A name that’s on a steadfast streak to Legend Town is Rohaan. He first emerged onto the scene a few years ago with music heavily influenced by trap and lo-fi, creating an audiotistic journey through his progression as a producer. Currently, Rohaan is showcasing his expertise throughout his unique drum and bass, halftime and experimental bass styles.
Operating in a vein of vein of his own, he’s a palate-cleansing visionary with a production signature that comprises airy vocal chops, mystifying and dynamic groups of percussion elements and warm, honey-smooth bass. His most recent release, Purity, complements his discography flawlessly. In his own words, “the story continues, pure.”
The story is reference to his one year old debut album Bleach. Released last year on MAD ZOO, the hedonistic album elevated Rohaan in a significant way. And the personal milestones keep coming… He’s just released Grow on Shogun Audio, setting a whole new precedent for his growing fan base. Expect to see this promising prodigy on more of your favorite bass labels later this year.
Cruising off the momentum of his powerful beginning to the year, Rohaan will become a household name in bass music for years to come. UKF had a chance to converse with this exploding talent, receiving a magnified insight into Rohaan’s journey, his abstract sources of inspiration, creative processes and more.
First of all, congrats on your Shogun Audio release, that is massive. How big of a milestone was that for you and how long was that in the works?
It was pretty sick because it all started with my Bleach LP I released. Through that release, Shogun reached out for a tune. Which was pretty surreal because i’ve not always been making drum & bass. I was avoiding making drum & bass because I was listening to it as a consumer and I didn’t want to ruin that listening experience. However, I started DJing more drum & bass and attending a ton of drum & bass shows in the UK. I was like, stuff it. Like it just makes sense. Then I made the Bleach LP and then Shogan reached out and it was such an easy process with them.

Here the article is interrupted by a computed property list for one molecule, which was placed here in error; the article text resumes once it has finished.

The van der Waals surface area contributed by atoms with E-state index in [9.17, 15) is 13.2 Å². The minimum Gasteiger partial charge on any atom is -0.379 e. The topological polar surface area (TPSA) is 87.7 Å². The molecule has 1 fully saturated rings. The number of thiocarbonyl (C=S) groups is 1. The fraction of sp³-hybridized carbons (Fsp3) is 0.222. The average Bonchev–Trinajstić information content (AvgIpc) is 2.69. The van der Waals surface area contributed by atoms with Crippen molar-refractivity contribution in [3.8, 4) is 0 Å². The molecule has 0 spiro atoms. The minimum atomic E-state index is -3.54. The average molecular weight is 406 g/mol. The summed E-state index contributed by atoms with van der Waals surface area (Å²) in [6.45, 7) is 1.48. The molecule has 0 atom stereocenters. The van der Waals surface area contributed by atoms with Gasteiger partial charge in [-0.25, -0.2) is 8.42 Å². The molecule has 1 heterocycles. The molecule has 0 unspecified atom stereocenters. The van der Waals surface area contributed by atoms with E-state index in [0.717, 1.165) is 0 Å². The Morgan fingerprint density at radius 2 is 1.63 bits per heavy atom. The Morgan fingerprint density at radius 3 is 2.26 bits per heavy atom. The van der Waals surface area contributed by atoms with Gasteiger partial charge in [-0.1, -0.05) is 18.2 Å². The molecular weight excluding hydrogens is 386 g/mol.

How did that feel for them to reach out?
It was nuts. I’ve been a consumer for so long, I’ve been to so many of their shows and listened to their discography for years. I wouldn’t say I get imposter syndrome, it’s just that strange feeling of being able to look back at Rohaan six years ago and look at where I am today. It was sick, I was so stoked. Happy days.
It’s always such a satisfying, validating feeling when you can look back and see all the steps being laid down for you to actually achieve your goals and dreams.
Absolutely. It’s these moments like this that get me really excited. One thing that gets me motivated, I used to watch interviews with artists where they’re at festivals and they get asked, “what were some pivotal moments for you?” These things are the pivotal moments, like what we’re doing right now (interviewing me for UKF). As soon as this interview comes out, I’ll be sending this to my mates back home in York. It’s because of UKF that I’m even here right now.
That’s so special, I’m very grateful to be part of that today. So rolling off the Shogun Audio release, what other big plans do you have for the rest of the year, if you can share?
I just released my first self-release in years, ‘Purity’. Also between now and November, I have a release or something substantial scheduled for each month. I’ve been trying for a year to get on a certain label and we just locked that in for this year as well. It feels like the first time in a year that I’ve been able to relax.
So we’re almost at the one year anniversary of your Bleach LP, have you thought about a full length album?
Initially, Bleach was going to be a smaller release. It was only going to be like four tunes. But Mat Zo wanted all of them! That Bleach LP launched me, essentially. It helped me become more situated in the scene, I was able to identify my brand more through that.
An album, absolutely, but it’ll take a little while. I have so many single releases coming out, so for me to focus on an album is going to take quite a lot. I want my first album to be THE album. I’d tour it, I’d do it all. An album is going to have to be extremely grand.